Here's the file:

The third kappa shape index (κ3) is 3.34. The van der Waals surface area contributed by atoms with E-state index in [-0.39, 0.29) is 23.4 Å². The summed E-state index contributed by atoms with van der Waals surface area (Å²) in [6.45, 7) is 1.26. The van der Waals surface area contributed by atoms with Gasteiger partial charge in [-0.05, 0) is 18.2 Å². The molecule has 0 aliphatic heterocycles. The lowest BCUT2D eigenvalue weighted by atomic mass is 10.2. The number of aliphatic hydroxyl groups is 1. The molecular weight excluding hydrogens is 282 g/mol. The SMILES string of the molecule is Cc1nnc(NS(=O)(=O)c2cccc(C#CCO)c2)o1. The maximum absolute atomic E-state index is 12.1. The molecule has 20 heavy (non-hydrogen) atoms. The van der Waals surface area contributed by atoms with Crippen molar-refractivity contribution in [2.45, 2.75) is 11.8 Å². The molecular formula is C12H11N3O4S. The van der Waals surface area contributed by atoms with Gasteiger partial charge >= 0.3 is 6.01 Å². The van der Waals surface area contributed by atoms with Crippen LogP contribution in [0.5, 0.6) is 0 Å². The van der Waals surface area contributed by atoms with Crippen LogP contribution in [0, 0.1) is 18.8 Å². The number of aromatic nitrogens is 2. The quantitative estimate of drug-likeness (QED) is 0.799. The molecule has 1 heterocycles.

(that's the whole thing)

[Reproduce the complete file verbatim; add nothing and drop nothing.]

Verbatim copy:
The third kappa shape index (κ3) is 3.34. The van der Waals surface area contributed by atoms with E-state index in [-0.39, 0.29) is 23.4 Å². The summed E-state index contributed by atoms with van der Waals surface area (Å²) in [6.45, 7) is 1.26. The van der Waals surface area contributed by atoms with Gasteiger partial charge in [-0.05, 0) is 18.2 Å². The molecule has 0 aliphatic heterocycles. The lowest BCUT2D eigenvalue weighted by atomic mass is 10.2. The number of aliphatic hydroxyl groups is 1. The molecular weight excluding hydrogens is 282 g/mol. The SMILES string of the molecule is Cc1nnc(NS(=O)(=O)c2cccc(C#CCO)c2)o1. The maximum absolute atomic E-state index is 12.1. The molecule has 20 heavy (non-hydrogen) atoms. The van der Waals surface area contributed by atoms with Crippen molar-refractivity contribution in [2.45, 2.75) is 11.8 Å². The molecular formula is C12H11N3O4S. The van der Waals surface area contributed by atoms with Gasteiger partial charge >= 0.3 is 6.01 Å². The van der Waals surface area contributed by atoms with Crippen LogP contribution in [0.5, 0.6) is 0 Å². The van der Waals surface area contributed by atoms with Crippen LogP contribution in [0, 0.1) is 18.8 Å². The number of aromatic nitrogens is 2. The quantitative estimate of drug-likeness (QED) is 0.799. The molecule has 1 heterocycles.